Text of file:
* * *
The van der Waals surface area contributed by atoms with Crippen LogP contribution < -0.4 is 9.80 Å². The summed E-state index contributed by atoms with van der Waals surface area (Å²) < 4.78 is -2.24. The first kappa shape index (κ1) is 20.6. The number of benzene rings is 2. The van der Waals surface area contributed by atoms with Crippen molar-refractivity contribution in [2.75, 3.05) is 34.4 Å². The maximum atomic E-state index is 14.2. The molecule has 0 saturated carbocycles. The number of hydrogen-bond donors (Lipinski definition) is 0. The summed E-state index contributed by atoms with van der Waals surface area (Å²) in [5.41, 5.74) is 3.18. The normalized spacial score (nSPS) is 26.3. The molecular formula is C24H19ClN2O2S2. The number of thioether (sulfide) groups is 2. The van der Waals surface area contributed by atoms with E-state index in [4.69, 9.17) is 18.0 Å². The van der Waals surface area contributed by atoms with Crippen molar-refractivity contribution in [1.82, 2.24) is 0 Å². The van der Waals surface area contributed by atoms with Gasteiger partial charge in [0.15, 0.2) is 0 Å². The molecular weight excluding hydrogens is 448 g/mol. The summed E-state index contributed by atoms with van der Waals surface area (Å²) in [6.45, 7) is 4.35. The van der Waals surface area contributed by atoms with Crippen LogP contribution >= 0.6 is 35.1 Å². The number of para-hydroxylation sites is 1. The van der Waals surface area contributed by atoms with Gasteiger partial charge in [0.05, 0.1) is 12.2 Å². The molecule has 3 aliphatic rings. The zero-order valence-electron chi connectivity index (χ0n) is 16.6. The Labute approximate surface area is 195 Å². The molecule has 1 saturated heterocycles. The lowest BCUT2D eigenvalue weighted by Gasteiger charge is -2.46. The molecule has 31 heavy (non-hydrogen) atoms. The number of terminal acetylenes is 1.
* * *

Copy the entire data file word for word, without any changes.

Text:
The van der Waals surface area contributed by atoms with Crippen LogP contribution < -0.4 is 9.80 Å². The summed E-state index contributed by atoms with van der Waals surface area (Å²) < 4.78 is -2.24. The first kappa shape index (κ1) is 20.6. The number of benzene rings is 2. The van der Waals surface area contributed by atoms with Crippen molar-refractivity contribution in [2.75, 3.05) is 34.4 Å². The maximum atomic E-state index is 14.2. The molecule has 0 saturated carbocycles. The number of hydrogen-bond donors (Lipinski definition) is 0. The summed E-state index contributed by atoms with van der Waals surface area (Å²) in [5.41, 5.74) is 3.18. The normalized spacial score (nSPS) is 26.3. The molecular formula is C24H19ClN2O2S2. The number of thioether (sulfide) groups is 2. The van der Waals surface area contributed by atoms with E-state index in [4.69, 9.17) is 18.0 Å². The van der Waals surface area contributed by atoms with Crippen molar-refractivity contribution in [1.82, 2.24) is 0 Å². The van der Waals surface area contributed by atoms with Gasteiger partial charge in [0.15, 0.2) is 0 Å². The molecular weight excluding hydrogens is 448 g/mol. The summed E-state index contributed by atoms with van der Waals surface area (Å²) in [6.45, 7) is 4.35. The van der Waals surface area contributed by atoms with Crippen LogP contribution >= 0.6 is 35.1 Å². The number of para-hydroxylation sites is 1. The van der Waals surface area contributed by atoms with Gasteiger partial charge in [0.05, 0.1) is 12.2 Å². The molecule has 3 aliphatic rings. The zero-order valence-electron chi connectivity index (χ0n) is 16.6. The Labute approximate surface area is 195 Å². The molecule has 1 saturated heterocycles. The lowest BCUT2D eigenvalue weighted by Gasteiger charge is -2.46. The molecule has 31 heavy (non-hydrogen) atoms. The number of terminal acetylenes is 1.